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HomeArticlesPediatrician Q&A: Tough truths about youth sports during a pandemic

Pediatrician Q&A: Tough truths about youth sports during a pandemic

This past year has brought a lot of disappointment and frustration to young athletes and their families. Many organizations made difficult decisions to pull or postpone sports seasons. Others continued practices and competitions. Decisions often were quickly reversed as the pandemic ebbed, then regained momentum.

Kristina Wilson, sports medicineWe asked Kristina M. Wilson, MD, MPH, who has served as medical director for several Arizona high schools, to weigh in on changes the pandemic has required of young athletes and their families. Wilson recently was appointed chair of the sports medicine advisory committee of the Arizona Interscholastic Association, where earlier this spring she led the committee in the development and drafting of the AIA return-to-sport guidelines.

Dr. Wilson is a pediatric primary care sports medicine physician at Phoenix Children’s Hospital, where she serves as medical director for adolescent and pediatric sports medicine and sports physical therapy. She is also co-director of the pediatric Brain Injury and Concussion program at Barrow Neurological Institute at Phoenix Children’s Hospital.

And as the mother of two athletic school-age children, she can relate to the concerns and challenges of returning to school — and athletics — safely.

Is it safe for children and teens to be participating in team sports at this point in the pandemic? If not now, when and under what conditions?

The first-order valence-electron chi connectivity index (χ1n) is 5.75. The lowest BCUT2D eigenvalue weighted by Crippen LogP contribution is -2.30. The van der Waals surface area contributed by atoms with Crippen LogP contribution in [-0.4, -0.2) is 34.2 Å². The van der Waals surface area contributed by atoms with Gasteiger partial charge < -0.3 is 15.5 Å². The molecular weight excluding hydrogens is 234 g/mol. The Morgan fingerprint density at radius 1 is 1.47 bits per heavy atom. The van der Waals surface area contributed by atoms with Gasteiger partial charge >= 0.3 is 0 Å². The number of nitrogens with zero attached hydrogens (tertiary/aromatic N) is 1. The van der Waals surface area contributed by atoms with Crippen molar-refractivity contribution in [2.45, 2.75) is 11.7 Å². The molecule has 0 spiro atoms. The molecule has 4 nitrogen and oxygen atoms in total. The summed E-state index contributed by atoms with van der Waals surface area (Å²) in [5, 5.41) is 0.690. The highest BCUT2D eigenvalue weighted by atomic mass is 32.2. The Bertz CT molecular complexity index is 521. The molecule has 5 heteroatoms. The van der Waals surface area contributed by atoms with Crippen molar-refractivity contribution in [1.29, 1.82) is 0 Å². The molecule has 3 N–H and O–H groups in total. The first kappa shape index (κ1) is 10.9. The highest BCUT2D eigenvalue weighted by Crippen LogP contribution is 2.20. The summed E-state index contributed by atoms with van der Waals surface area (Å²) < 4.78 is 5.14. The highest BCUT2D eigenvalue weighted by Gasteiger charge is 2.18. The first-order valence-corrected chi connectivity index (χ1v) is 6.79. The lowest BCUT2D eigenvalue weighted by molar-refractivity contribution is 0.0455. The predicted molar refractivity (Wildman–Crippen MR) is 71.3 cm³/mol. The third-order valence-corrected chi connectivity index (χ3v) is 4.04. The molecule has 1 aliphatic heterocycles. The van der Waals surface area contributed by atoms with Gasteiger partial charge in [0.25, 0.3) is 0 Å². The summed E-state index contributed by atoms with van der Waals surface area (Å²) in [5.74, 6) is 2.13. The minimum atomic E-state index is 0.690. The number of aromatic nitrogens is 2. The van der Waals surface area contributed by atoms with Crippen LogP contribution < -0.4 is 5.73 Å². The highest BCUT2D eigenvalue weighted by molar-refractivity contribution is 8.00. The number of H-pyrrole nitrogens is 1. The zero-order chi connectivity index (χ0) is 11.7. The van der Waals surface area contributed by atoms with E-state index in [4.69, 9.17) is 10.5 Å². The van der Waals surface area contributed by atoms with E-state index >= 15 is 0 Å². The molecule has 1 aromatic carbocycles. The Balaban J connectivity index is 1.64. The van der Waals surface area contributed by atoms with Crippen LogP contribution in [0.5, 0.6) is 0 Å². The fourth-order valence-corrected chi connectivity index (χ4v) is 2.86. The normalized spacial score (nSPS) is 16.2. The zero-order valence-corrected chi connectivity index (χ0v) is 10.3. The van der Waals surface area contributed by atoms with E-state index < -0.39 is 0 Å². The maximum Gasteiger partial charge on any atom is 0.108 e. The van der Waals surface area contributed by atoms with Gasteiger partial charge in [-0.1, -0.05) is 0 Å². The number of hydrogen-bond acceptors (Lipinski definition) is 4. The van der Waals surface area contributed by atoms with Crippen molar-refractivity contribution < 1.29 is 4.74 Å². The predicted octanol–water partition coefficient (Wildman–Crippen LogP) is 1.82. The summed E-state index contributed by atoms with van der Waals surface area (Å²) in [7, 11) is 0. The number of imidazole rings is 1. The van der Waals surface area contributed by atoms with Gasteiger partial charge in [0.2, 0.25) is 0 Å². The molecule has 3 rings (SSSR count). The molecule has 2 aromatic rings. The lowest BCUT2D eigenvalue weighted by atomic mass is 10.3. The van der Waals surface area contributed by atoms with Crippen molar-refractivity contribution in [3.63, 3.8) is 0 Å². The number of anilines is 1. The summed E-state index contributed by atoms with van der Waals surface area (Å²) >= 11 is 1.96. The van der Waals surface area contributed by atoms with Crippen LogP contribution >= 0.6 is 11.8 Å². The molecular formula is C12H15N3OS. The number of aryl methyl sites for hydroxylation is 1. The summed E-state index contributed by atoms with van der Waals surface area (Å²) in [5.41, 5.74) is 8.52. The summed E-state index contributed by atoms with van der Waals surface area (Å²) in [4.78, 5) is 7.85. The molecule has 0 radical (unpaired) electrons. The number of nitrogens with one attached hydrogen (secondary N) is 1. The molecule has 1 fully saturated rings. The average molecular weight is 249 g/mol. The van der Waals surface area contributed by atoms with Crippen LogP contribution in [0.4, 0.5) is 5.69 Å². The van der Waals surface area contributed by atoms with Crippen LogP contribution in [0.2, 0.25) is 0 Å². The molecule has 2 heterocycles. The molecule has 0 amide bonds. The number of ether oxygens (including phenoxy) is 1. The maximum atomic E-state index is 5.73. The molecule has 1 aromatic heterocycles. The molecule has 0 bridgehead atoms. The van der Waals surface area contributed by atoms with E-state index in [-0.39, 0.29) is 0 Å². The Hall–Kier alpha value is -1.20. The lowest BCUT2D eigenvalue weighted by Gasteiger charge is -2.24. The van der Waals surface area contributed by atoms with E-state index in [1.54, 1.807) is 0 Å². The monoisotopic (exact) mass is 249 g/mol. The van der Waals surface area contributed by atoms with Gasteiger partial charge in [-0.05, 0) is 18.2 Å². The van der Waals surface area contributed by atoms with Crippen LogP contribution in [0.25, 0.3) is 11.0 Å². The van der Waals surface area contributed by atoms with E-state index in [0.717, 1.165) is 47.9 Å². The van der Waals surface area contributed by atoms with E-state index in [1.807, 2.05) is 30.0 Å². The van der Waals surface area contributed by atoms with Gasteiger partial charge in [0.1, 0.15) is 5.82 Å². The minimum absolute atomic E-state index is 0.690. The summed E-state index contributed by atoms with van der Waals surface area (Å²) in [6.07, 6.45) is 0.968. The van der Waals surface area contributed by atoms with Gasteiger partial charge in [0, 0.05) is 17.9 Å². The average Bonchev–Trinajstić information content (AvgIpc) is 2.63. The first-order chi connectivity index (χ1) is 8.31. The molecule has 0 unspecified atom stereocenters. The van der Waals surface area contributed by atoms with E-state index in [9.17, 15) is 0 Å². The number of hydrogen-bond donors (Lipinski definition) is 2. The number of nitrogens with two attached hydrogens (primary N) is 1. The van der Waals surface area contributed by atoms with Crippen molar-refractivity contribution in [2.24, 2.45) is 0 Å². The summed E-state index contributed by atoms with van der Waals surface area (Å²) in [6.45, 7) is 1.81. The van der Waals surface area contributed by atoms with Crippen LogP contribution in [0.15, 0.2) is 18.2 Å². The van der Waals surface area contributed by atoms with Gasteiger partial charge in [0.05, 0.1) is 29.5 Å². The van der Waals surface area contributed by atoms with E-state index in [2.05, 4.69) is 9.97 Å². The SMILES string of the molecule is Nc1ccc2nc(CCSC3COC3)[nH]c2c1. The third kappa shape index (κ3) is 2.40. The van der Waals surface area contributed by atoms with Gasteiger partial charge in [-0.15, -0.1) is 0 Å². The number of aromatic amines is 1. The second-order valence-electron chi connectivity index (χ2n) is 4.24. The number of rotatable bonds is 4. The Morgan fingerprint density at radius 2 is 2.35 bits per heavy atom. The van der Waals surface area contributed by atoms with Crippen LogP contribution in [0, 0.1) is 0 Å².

It will not ever be “safe” to participate in team sports while there is still high community transmission of COVID-19 and less than 70 percent of the community has either had the disease or has received the vaccine so we achieve a protective environment called “herd immunity.”

The challenge right now is to define when it is “safer” for youth sports to resume. This is particularly important to help balance another epidemic threatening our youth: a significant increase in depression, anxiety, and suicides. Physical activity is a healthy coping mechanism for children and teens, as is face-to-face socialization with peers. So the more important question is how to return to sports in a safer manner during a pandemic.

First, it is important to make these decisions based on scientific data. The state of Arizona has defined three metrics to guide return-to-school decisions. These metrics include the number of cases per 100,000 individuals, the percent positivity, and the number of hospital visits for COVID-like illnesses in the region. These metrics have benchmarks established by the CDC, which defines levels of community spread. The same metrics should guide return-to-play decisions.

The CDC defines minimal community transmission as less than 10 per 100,000 cases, and less than 5 percent of both percent positivity and hospitalizations for COVID-like illness. In a community defined as having minimal community transmission, adjustments to mitigation strategies could be allowed in order to allow athletics to resume. Some of these might include allowing contact among players from different households and without masks, which is necessary in many team sports.

Currently, the state of Arizona is in a level of substantial community transmission (defined as more than 100/100,000 cases, and greater than 10 percent of both percent positivity and COVID-like illness). At these rates, we must be vigilant about enforcing all mitigation measures to decrease the rate of spread of COVID-19:

  • Staying home when not feeling well
  • Getting tested when you have COVID-like symptoms
  • Maintaining 6 feet of distance between you and non-household contacts